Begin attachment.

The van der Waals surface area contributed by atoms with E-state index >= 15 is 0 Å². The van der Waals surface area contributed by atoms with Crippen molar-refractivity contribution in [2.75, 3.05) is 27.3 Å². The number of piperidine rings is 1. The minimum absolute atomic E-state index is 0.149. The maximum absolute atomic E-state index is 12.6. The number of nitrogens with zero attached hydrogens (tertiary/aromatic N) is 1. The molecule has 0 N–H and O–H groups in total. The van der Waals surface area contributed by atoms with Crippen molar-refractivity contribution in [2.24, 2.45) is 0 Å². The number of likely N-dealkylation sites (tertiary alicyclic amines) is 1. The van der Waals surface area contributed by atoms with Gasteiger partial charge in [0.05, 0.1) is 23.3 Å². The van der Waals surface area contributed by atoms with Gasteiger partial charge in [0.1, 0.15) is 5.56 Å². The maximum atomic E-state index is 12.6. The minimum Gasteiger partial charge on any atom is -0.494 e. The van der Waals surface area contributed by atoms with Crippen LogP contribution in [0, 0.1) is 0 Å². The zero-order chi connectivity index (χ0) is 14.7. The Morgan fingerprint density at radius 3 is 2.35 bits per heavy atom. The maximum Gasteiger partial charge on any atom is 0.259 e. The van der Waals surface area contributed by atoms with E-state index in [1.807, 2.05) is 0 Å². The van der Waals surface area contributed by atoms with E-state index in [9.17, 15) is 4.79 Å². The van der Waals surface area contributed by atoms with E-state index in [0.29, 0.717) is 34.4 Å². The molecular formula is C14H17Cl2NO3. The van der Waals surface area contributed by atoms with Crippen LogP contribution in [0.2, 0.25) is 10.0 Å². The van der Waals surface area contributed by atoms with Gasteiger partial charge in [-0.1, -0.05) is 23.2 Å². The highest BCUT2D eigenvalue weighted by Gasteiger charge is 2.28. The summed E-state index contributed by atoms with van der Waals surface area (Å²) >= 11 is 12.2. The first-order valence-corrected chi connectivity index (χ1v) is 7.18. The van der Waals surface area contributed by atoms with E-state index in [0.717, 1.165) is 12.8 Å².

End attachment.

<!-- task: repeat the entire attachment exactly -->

The van der Waals surface area contributed by atoms with E-state index >= 15 is 0 Å². The van der Waals surface area contributed by atoms with Crippen molar-refractivity contribution in [2.75, 3.05) is 27.3 Å². The number of piperidine rings is 1. The minimum absolute atomic E-state index is 0.149. The maximum absolute atomic E-state index is 12.6. The number of nitrogens with zero attached hydrogens (tertiary/aromatic N) is 1. The molecule has 0 N–H and O–H groups in total. The van der Waals surface area contributed by atoms with Crippen molar-refractivity contribution in [2.24, 2.45) is 0 Å². The number of likely N-dealkylation sites (tertiary alicyclic amines) is 1. The van der Waals surface area contributed by atoms with Gasteiger partial charge in [0.05, 0.1) is 23.3 Å². The van der Waals surface area contributed by atoms with Gasteiger partial charge in [0.1, 0.15) is 5.56 Å². The maximum atomic E-state index is 12.6. The minimum Gasteiger partial charge on any atom is -0.494 e. The van der Waals surface area contributed by atoms with Crippen LogP contribution in [0, 0.1) is 0 Å². The zero-order chi connectivity index (χ0) is 14.7. The Morgan fingerprint density at radius 3 is 2.35 bits per heavy atom. The maximum Gasteiger partial charge on any atom is 0.259 e. The van der Waals surface area contributed by atoms with E-state index in [1.807, 2.05) is 0 Å². The van der Waals surface area contributed by atoms with E-state index in [9.17, 15) is 4.79 Å². The van der Waals surface area contributed by atoms with E-state index in [0.29, 0.717) is 34.4 Å². The molecular formula is C14H17Cl2NO3. The van der Waals surface area contributed by atoms with Crippen LogP contribution in [0.2, 0.25) is 10.0 Å². The van der Waals surface area contributed by atoms with Gasteiger partial charge in [-0.1, -0.05) is 23.2 Å². The highest BCUT2D eigenvalue weighted by Gasteiger charge is 2.28. The summed E-state index contributed by atoms with van der Waals surface area (Å²) >= 11 is 12.2. The first-order valence-corrected chi connectivity index (χ1v) is 7.18. The van der Waals surface area contributed by atoms with E-state index in [0.717, 1.165) is 12.8 Å².